1D FE formulation: Galerkin’s MethodThis is rewritten as,X"Zwj0jlXidNi (x) dNj (x)cuidxdx!# fNj (x)dx (Nj (x)C1 ) x 0 0The above equation has to hold wj since the weighting function w (x) isan arbitrary one. Therefore the following system of equations has to hold:!Z l XdNi (x) dNj (x)cui fNj (x)dx (Nj (x)C1 ) x 0 0 j 1, ., ndxdx0iAfter reorganizing and moving the summation outside the integral, thisbecomes:#"Z lX Z l dNi (x) dNj (x)cui fNj (x)dx (Nj (x)C1 ) x 0 0 j 1, ., ndxdx00iInstitute of Structural EngineeringMethod of Finite Elements II24

1D FE formulation: Galerkin’s MethodWe finally obtain the following discrete system in matrix notation:Ku fwhere writing the integral from 0 to l as a summation over thesubelements we obtain:eeK Ae K K Zx2eNT,x cN,x dxx1ef Ae f e f e Zx2ex1eZx2e BT cBdxx1eNT fdx NT h x 0where A is not a sum but an assembly (see page and, x denotesdifferentiation with respect to x.dN(x)is known as the strain-displacementIn addition, B N,x dxmatrix.Institute of Structural EngineeringMethod of Finite Elements II25

1D FE formulation: Iso-Parametric FormulationIso-Parametric MappingThis is a way to move from the use of global coordinates (i.e.in(x, y )) into normalized coordinates (usually (ξ, η)) so that the finallyderived stiffness expressions are uniform for elements of the sametype.𝑥1𝑒𝑥2𝑒𝑥 11𝜉Shape Functions in Natural Coordinatesx(ξ) XNi (ξ)xie N1 (ξ)x1e N2 (ξ)x2ei 1,21N1 (ξ) (1 ξ),2Institute of Structural Engineering1N2 (ξ) (1 ξ)2Method of Finite Elements II26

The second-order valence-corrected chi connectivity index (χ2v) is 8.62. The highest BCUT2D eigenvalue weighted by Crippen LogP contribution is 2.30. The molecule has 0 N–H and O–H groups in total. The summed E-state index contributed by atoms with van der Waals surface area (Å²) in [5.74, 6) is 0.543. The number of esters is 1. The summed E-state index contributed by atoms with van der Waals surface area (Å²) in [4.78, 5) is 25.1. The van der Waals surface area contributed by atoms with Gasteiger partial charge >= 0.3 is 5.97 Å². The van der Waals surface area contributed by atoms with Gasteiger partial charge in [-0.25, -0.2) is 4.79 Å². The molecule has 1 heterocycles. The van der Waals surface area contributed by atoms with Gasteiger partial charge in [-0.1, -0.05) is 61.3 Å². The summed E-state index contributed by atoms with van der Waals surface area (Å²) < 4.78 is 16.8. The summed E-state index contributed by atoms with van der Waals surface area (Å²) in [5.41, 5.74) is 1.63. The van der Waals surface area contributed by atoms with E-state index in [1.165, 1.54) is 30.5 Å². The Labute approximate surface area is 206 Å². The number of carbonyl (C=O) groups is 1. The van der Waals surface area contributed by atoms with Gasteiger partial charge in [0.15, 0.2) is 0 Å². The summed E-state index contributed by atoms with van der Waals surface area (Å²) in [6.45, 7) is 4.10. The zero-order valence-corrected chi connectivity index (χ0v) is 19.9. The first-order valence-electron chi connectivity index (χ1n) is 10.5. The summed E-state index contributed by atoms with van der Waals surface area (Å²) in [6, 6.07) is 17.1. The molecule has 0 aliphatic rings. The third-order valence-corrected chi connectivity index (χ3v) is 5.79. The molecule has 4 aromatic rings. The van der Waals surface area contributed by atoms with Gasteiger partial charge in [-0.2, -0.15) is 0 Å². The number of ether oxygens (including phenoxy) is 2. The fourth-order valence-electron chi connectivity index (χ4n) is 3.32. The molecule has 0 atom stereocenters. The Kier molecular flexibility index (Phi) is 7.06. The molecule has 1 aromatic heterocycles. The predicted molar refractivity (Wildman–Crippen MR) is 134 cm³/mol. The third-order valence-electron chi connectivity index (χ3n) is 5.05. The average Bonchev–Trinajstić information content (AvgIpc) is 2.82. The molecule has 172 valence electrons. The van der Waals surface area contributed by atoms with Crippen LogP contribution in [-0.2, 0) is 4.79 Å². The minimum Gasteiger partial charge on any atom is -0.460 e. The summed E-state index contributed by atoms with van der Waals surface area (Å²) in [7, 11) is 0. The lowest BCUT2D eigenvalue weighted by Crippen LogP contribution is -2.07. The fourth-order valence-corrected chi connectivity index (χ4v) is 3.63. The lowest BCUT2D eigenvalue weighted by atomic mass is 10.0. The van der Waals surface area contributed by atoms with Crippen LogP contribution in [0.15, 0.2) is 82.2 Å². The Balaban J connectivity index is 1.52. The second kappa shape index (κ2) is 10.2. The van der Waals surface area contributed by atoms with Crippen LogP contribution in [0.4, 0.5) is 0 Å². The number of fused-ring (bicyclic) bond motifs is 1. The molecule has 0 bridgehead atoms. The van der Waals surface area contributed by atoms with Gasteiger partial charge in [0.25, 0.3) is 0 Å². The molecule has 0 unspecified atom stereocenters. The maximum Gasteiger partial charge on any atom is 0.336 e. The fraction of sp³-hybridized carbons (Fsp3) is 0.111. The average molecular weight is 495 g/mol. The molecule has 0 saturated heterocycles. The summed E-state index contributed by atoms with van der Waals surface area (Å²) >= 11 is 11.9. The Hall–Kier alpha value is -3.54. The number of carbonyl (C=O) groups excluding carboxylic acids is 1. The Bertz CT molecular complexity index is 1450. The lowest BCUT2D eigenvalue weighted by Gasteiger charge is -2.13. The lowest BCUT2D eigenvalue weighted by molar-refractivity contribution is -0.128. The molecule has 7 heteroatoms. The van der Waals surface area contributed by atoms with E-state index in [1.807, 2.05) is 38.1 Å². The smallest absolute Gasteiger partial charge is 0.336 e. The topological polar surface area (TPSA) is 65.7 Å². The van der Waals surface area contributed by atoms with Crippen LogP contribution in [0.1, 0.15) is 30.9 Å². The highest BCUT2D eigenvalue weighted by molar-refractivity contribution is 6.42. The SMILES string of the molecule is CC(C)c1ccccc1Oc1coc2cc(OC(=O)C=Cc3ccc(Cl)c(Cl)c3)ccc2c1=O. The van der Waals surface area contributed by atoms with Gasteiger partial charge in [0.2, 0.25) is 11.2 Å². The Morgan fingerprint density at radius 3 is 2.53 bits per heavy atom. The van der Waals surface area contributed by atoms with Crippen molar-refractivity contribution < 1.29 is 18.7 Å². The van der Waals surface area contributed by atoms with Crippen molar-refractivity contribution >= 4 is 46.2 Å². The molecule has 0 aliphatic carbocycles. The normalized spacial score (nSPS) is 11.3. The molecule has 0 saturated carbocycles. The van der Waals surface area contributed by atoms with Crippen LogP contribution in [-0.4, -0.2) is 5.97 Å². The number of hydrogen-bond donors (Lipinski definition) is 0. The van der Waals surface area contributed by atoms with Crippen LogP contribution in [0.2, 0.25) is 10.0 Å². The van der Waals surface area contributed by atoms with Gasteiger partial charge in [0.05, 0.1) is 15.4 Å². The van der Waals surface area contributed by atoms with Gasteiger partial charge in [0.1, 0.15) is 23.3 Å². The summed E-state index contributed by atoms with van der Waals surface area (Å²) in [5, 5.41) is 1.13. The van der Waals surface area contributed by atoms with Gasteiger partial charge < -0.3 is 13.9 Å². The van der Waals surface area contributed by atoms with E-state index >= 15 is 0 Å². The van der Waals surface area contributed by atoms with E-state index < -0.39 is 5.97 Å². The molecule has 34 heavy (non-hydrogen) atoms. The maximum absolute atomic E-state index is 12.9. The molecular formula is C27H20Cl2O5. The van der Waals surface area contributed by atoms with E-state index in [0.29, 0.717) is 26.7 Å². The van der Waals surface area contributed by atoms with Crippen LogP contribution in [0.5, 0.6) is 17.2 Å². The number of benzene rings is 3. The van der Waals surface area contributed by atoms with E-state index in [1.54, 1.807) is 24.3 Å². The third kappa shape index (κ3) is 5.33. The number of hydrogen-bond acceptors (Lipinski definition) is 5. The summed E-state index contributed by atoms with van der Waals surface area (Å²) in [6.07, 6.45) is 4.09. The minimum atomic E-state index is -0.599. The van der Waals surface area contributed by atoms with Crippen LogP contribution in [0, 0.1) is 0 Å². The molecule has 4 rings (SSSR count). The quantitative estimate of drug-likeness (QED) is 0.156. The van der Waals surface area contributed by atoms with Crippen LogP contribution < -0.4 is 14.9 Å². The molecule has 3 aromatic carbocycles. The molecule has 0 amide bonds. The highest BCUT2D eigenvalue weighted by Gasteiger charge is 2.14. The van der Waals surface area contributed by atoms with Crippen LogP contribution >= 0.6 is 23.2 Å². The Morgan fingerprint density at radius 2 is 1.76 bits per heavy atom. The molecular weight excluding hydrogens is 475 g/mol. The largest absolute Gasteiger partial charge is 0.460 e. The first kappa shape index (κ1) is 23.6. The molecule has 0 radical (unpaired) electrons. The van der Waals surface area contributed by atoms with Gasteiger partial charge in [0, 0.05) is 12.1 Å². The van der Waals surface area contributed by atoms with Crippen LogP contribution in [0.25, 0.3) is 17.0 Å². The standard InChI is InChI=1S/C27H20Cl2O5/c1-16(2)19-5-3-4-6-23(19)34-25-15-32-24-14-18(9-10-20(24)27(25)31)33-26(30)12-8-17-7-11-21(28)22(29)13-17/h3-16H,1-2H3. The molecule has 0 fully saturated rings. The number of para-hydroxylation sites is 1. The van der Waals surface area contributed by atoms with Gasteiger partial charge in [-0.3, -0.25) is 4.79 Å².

1D FE formulation: Iso-Parametric FormulationMap the integrals to the natural domain element stiffness matrix.Using the chain rule of differentiation for N(ξ(x)) we obtain:Z 1Z x2eNT,x cN,x dx (N,ξ ξ,x )T c(N,ξ ξ,x )x,ξ dξKe x1ewhere N,ξ and x,ξ 1d dξ1(121(12 ξ) ξ) 1212 x e x1ehdx 2 J (Jacobian) and h is the element lengthdξ22ξ,x dξ J 1 2/hdxFrom all the above,Ke cx2e x1e 1 1 11 Similary, we obtain the element load vector:Z x2eZ 1NT (ξ)fx,ξ dξ NT (x)h x 0fe NT fdx NT h x 0 x1e 1Note: the iso-parametric mapping is only done for the integral.Institute of Structural EngineeringMethod of Finite Elements II27

1D FE formulation: Galerkin’s MethodSo what is meant by assembly? (Ae )It implies adding the components of the stiffness matrix that correspond tothe same degrees of freedom (dof).In the case of a simple bar, it is trivial as the degrees of freedom (axialdisplacement) are as many as the nodes:2:K21:K112Red indicates the node eachcomponent corresponds to31221 1 Element Stiffness Matrices (2x2): 𝐾 1 ℎ 1 1𝑐121 1𝑐Total Stiffness Matrix (4x4): 𝐾 ℎ 1 1 10 1Institute of Structural Engineering12,30 1 131 1𝐾2 ℎ 1 1𝑐23123Method of Finite Elements II28

1D FE formulation: Galerkin’s MethodIn the case of a frame with beam elements, the stiffness matrix of the elements istypically of 4x4 size, corresponding to 2 dofs on each end (a displacement and arotation):φ2φ1u1*The process will be shown explicitlyduring the HW sessionsu2yφ211:K122:Ku2xGreen indicates the dof eachcomponent corresponds to23u3φ3u1𝐾1 111 𝐾121Element Stiffness Matrices (4x4): 𝐾 1𝐾13 1 ��231𝐾331𝐾34φ2φ212𝐾44 𝐾221Total Stiffness Matrix (2x2): 𝐾 𝐾340Institute of Structural Engineeringu2x1𝐾14𝐾2 u1 1112𝐾24 φ1 𝐾1221 u2y, 𝐾 2𝐾34𝐾13 1 φ22𝐾44 222𝐾232𝐾242𝐾132𝐾232𝐾332𝐾340 φ22 u2y 𝐾242u2x𝐾11Method of Finite Elements IIφ32𝐾14 2𝐾24 2 𝐾34 2𝐾44 u2xφ2u3φ3Fixed dofs arenot included inthe totalstiffness matrix29